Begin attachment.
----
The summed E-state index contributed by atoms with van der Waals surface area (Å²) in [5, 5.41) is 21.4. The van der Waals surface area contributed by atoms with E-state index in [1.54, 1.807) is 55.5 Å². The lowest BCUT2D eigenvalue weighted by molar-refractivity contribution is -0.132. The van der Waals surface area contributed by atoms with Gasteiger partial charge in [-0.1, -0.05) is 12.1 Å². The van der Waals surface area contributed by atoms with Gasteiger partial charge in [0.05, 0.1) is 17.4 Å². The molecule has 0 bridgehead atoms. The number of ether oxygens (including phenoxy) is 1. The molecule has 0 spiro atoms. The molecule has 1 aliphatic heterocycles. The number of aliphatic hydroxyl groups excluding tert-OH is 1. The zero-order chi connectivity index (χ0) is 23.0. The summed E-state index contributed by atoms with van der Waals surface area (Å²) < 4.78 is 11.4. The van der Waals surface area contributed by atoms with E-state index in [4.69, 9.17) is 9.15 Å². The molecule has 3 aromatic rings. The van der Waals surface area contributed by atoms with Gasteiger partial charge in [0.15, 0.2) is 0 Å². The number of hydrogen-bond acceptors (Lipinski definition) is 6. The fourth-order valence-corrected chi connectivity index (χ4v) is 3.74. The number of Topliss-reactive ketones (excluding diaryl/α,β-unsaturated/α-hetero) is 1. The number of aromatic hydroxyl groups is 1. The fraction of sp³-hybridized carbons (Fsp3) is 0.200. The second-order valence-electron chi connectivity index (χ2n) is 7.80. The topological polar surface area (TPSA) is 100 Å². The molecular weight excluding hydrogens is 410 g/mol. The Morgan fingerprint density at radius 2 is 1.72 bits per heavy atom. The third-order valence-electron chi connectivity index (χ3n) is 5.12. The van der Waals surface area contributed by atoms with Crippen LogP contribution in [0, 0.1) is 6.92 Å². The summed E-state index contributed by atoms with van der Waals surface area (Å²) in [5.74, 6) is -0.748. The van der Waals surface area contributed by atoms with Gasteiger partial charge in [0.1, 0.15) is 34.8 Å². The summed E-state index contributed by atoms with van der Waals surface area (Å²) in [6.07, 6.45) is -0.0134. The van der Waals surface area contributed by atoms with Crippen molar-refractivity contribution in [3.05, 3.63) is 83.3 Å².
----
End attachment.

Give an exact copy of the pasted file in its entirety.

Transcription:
The summed E-state index contributed by atoms with van der Waals surface area (Å²) in [5, 5.41) is 21.4. The van der Waals surface area contributed by atoms with E-state index in [1.54, 1.807) is 55.5 Å². The lowest BCUT2D eigenvalue weighted by molar-refractivity contribution is -0.132. The van der Waals surface area contributed by atoms with Gasteiger partial charge in [-0.1, -0.05) is 12.1 Å². The van der Waals surface area contributed by atoms with Gasteiger partial charge in [0.05, 0.1) is 17.4 Å². The molecule has 0 bridgehead atoms. The number of ether oxygens (including phenoxy) is 1. The molecule has 0 spiro atoms. The molecule has 1 aliphatic heterocycles. The number of aliphatic hydroxyl groups excluding tert-OH is 1. The zero-order chi connectivity index (χ0) is 23.0. The summed E-state index contributed by atoms with van der Waals surface area (Å²) < 4.78 is 11.4. The van der Waals surface area contributed by atoms with E-state index in [4.69, 9.17) is 9.15 Å². The molecule has 3 aromatic rings. The van der Waals surface area contributed by atoms with Gasteiger partial charge in [0.15, 0.2) is 0 Å². The number of hydrogen-bond acceptors (Lipinski definition) is 6. The fourth-order valence-corrected chi connectivity index (χ4v) is 3.74. The number of Topliss-reactive ketones (excluding diaryl/α,β-unsaturated/α-hetero) is 1. The number of aromatic hydroxyl groups is 1. The fraction of sp³-hybridized carbons (Fsp3) is 0.200. The second-order valence-electron chi connectivity index (χ2n) is 7.80. The topological polar surface area (TPSA) is 100 Å². The molecular weight excluding hydrogens is 410 g/mol. The Morgan fingerprint density at radius 2 is 1.72 bits per heavy atom. The third-order valence-electron chi connectivity index (χ3n) is 5.12. The van der Waals surface area contributed by atoms with Crippen LogP contribution in [0, 0.1) is 6.92 Å². The summed E-state index contributed by atoms with van der Waals surface area (Å²) in [5.74, 6) is -0.748. The van der Waals surface area contributed by atoms with Gasteiger partial charge in [0.1, 0.15) is 34.8 Å². The summed E-state index contributed by atoms with van der Waals surface area (Å²) in [6.07, 6.45) is -0.0134. The van der Waals surface area contributed by atoms with Crippen molar-refractivity contribution in [3.05, 3.63) is 83.3 Å².